Cardona of Fort Meyers was charged with workers’ compensation fraud and scheme to defraud. He was booked into Lee County Jail. The press did not name an attorney for him.
According to the Bureau of Insurance Fraud, financial records from a check cashing store in Fort Myers revealed that Cardona’s company, YYCS Enterprises, concealed its payroll information in order to avoid paying higher workers’ compensation premiums.
Cardona’s employees purportedly cashed over $1 million in payroll checks, but the company reported a payroll of only $59,000 to avoid paying for a more expensive workers’ compensation insurance policy. The bureau estimates that Cardona avoided paying $199,515 in insurance premiums.
“Workers’ compensation fraud is a serious crime that puts injured workers at risk and drives up insurance rates statewide for honest, hard-working businesses,” CFO Patronis said in a press release. “My office is committed to cracking down on fraud. I applaud the great work of our dedicated insurance fraud detectives. I encourage businesses and individuals to report suspected insurance fraud to my website at FraudFreeFlorida.com.”
Cardona was arrested and booked into jail on February 5. Patronis noted that he faces up to 25 years in prison if convicted.
The state of Florida requires all private employers to obtain workers’ compensation insurance if their business employs four or more workers. The only exception to this rule is in the construction industry, where employers are required to obtain insurance for every worker, even if they’re hiring less than four people.
Employers can be accused of workers’ compensation fraud if they:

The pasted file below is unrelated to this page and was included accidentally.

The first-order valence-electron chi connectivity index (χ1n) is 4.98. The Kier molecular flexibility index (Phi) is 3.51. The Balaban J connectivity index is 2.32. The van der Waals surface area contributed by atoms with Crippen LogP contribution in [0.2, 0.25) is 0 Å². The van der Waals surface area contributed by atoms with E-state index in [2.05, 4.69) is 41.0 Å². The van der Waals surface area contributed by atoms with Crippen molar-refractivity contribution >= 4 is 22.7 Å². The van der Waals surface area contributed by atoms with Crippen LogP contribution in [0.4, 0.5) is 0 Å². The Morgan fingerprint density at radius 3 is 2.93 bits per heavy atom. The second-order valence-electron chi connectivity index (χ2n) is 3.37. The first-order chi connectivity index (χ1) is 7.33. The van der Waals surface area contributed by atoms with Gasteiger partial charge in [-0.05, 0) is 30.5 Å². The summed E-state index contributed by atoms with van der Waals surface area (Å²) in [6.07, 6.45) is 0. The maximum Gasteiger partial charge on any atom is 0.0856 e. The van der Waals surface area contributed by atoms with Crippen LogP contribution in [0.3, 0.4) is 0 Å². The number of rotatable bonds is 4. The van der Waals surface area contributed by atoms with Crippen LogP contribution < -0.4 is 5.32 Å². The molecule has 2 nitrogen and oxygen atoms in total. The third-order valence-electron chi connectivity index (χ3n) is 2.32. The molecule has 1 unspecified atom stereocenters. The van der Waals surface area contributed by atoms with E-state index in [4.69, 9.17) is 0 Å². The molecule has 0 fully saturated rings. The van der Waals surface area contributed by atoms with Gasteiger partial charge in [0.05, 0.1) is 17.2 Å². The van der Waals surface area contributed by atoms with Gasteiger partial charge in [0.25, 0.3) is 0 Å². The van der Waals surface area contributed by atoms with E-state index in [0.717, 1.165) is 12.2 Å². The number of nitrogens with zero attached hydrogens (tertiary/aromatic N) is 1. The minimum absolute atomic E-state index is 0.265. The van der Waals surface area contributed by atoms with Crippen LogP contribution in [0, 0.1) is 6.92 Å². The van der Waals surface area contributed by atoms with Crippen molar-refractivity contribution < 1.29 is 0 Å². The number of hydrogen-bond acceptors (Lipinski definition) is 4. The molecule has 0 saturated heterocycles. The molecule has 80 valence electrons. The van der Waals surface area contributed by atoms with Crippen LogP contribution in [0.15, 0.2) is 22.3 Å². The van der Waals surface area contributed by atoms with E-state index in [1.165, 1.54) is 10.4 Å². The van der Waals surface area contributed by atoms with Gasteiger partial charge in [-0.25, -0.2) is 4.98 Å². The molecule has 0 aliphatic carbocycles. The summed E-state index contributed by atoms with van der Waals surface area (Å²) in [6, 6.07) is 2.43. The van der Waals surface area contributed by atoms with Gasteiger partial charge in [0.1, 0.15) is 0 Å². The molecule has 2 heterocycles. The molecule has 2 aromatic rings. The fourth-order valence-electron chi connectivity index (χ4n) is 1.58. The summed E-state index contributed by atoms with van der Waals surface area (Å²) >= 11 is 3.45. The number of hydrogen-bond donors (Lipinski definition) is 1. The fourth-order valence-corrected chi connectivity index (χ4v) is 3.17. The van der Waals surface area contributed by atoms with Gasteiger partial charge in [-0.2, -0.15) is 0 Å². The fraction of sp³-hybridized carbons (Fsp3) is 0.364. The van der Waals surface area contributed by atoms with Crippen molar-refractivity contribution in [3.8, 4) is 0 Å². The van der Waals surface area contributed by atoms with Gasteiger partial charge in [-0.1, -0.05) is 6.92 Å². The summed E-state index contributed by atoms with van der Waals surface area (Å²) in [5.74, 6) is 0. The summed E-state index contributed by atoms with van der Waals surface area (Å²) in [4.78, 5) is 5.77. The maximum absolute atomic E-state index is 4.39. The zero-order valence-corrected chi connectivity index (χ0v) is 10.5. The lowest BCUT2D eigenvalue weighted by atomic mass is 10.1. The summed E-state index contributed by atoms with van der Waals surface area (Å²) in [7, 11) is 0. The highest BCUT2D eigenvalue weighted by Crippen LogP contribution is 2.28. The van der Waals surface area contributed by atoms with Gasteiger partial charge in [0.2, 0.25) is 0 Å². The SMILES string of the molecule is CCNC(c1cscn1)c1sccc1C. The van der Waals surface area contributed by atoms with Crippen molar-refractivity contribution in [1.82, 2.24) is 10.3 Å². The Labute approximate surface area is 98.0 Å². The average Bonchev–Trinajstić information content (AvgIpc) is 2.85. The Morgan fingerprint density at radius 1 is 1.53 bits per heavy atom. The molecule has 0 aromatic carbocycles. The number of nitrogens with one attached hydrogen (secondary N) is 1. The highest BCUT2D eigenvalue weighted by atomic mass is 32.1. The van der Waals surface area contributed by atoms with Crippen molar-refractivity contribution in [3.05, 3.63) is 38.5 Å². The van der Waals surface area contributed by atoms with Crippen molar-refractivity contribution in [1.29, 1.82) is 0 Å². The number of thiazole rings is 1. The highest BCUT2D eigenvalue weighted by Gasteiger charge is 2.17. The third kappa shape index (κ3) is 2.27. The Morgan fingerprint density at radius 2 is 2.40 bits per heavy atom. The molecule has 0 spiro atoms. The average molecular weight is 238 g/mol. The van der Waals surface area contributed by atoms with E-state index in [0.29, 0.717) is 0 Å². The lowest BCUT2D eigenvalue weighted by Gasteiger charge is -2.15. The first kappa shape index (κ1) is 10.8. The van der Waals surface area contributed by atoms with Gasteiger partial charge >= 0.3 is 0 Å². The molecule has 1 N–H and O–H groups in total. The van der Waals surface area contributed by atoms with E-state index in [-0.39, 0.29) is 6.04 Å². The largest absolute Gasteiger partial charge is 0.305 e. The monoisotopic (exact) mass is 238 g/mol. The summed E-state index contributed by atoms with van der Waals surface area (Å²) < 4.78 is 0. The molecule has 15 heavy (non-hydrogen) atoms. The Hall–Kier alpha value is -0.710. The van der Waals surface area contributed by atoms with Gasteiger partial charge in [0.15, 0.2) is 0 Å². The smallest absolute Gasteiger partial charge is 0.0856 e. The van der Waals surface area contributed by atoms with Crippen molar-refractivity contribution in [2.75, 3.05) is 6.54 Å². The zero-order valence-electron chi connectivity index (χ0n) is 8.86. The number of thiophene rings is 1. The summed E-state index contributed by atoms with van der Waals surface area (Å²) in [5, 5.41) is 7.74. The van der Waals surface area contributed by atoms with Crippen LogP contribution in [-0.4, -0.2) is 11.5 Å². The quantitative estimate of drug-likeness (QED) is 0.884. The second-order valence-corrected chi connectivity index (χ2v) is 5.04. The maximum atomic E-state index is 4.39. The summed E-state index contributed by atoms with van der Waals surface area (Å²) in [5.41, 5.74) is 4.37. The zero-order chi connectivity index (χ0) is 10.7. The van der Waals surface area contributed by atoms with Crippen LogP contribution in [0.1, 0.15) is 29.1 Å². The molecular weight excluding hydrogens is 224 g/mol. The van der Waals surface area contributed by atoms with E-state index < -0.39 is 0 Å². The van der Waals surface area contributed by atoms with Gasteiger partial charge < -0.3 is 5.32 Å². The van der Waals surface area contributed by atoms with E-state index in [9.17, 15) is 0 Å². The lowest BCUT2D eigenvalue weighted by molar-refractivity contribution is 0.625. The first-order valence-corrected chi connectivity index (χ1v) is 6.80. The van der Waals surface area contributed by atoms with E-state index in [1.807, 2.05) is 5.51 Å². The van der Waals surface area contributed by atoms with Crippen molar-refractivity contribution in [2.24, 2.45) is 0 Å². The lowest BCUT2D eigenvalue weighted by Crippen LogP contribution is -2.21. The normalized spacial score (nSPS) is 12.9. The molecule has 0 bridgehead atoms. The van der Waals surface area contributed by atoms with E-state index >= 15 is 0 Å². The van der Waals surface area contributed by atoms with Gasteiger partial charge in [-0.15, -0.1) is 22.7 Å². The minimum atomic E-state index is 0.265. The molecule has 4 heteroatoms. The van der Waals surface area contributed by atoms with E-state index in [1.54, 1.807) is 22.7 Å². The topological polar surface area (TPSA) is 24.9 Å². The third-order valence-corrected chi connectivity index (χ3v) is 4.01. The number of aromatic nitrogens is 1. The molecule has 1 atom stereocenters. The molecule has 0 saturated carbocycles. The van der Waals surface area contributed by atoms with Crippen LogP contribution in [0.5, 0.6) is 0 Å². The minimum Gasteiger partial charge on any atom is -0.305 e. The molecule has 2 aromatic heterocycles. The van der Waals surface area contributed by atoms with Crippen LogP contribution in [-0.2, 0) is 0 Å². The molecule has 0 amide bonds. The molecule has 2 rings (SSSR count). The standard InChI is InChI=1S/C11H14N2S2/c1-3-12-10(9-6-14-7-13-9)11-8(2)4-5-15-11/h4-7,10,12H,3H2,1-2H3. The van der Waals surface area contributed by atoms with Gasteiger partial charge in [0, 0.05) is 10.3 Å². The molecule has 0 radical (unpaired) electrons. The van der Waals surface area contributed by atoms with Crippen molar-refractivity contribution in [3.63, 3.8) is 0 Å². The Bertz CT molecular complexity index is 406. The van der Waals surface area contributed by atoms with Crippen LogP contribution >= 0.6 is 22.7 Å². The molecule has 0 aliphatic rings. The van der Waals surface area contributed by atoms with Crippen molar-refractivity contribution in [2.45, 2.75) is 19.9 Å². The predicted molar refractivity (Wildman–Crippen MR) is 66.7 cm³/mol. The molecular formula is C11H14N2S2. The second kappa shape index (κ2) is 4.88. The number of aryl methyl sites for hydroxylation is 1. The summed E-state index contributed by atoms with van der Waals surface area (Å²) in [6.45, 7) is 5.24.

- Claim their jobs are safer than they really are or intentionally misclassify workers (e.g. claiming a worker is a receptionist when they’re actually operating heavy machinery).
- Falsely claim they have fewer workers or a lower payroll to avoid paying high insurance premiums.
- Avoid purchasing workers’ compensation coverage altogether.
The Florida Department of Financial Services recently decided to wage war against fraud in the community. Hundreds of individuals are now arrested for allegations of workers’ compensation fraud in South Florida every year. The penalties for committing workers’ compensation fraud usually depend on the monetary loss suffered by the state. If the monetary value of the loss is:
- Less than $20,000 is considered a third degree felony punishable by up to five years in prison.
- More than $20,000 but less than $100,000 is considered a second degree felony punishable by up to 15 years in prison.
- More than $100,000 is considered a first degree felony punishable by up to 30 years in prison.
Employers who are being investigated by the Florida Department of Financial Services or Division of Insurance Fraud should immediately consult with an experienced criminal defense lawyer to discuss their rights and what they need to do in order to protect themselves against fraud allegations.
South Florida Workers’ Compensation Fraud Attorney
Accused of workers’ compensation fraud? Contact Brian Silber, P.A. for a free initial consultation with one of South Florida’s most experienced workers’ compensation fraud defense attorneys.